Hey everybody, this week I wanted to talk about one of my personal interests, German Expressionism, as well as art in general during the Third Reich. Ever since seeing my first examples of German Expressionist art in my “Art in the Modern Era” course here at Marywood, I fell in love and it’s actually what I want to focus my studies on when going to grad school for art history.
One of the examples that made me fall in love with German Expressionist art was Emil Nolde’s “The Last Supper” (shown below). I should add that I absolutely LOVE religious German Expressionist works…now, this one wasn’t painted during WWII obviously, I just wanted to set up a sort of timeline with Nolde since his work would later tie in with my other interest of art during the Third Reich.
German Expressionist works are very emotional and jarring. Between the use of colors and the very visible, almost audible, brushstrokes, the viewer can easily read the many emotions a work of art conveys. Upon first glance, and without knowing the title of the piece, the viewer would notice that there’s simply a group of people playing cards. However, upon further inspection, your eye is drawn INTENTIONALLY right towards the middle to the only white area in the painting.
Why is it white? And why right in the middle? Is this figure important and why so? Here, Nolde painted his depiction of the last supper. Obviously, the middle figure is Christ and his holiness is inferred through the use of white and the subtle glow about his figure. Instead of being laid out in a flat perspective, such as DaVinci’s last supper painting, this piece goes back in space and people completely surround Christ, again enhancing his importance. I love the colors, I love the composition, and I love the emotion. Though it’s very rough, the viewer can feel the dynamic energy the figures exude almost making the painting come alive. You feel very drawn in by the warmth of the scene, and Nolde very carefully allows a little bit of open space, almost inviting you to come sit at the table reflecting the openness of Christ’s teachings.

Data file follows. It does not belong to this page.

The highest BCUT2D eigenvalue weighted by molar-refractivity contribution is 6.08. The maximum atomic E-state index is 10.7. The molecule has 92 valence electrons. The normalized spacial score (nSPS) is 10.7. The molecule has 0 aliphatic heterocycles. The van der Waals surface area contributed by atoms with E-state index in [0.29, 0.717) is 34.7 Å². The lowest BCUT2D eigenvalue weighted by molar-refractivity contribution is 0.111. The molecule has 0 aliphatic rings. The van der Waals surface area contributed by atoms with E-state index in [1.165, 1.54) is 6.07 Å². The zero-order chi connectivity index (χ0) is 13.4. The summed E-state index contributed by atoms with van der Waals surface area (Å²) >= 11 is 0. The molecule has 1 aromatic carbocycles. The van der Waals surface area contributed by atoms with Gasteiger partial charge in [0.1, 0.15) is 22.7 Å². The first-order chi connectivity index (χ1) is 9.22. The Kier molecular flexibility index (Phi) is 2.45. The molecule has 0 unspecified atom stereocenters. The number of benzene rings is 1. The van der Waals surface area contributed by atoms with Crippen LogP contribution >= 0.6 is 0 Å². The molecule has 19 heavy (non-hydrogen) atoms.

Here’s where things get interesting… I came across Mary M. Lane’s article last week talking about Nolde’s history as a supporter of the Nazi party. He met Adolf Hitler during a dinner party in November of 1933. A year after that meeting, Nolde even modeled his own autobiography Years of Struggle after Hitler’s Mein Kampf. Hitler really didn’t enjoy German Expressionism, he favored hyper-realistic figures over the expressionistic figures Nolde painted. Lane wrote that after Hitler included a lot of Nolde’s works in the infamous 1937 “Degenerate Art” exhibition, Nolde “began crafting an image as a persecuted artist that he promoted to the Allies and his fellow Germans after the war”. After that point, an effort to hide Nolde’s racist past began and it wasn’t until recent years that an exhibition in 2013 uncovered his attempts to become close with Hitler and his support of the Nazi party.
It’s a really interesting article and having enjoyed looking at Nolde’s works, it was only just last week that I found this article which opened my eyes to his ties with Nazism. For me, this is another case of ‘can you separate the art from the artist’? Subject matter like this is something I really hope to pursue in grad school, hopefully in Germany. I will be studying in Berlin for my final Spring semester as an undergrad and I hope to use that experience when I apply to go to grad school for art history in Germany.
The image used for the cover photo is courtesy of https://learningmojo.wordpress.com/2014/07/28/emile-nolde-german-1867-1956/. I hope y’all have a great week and stay safe!!!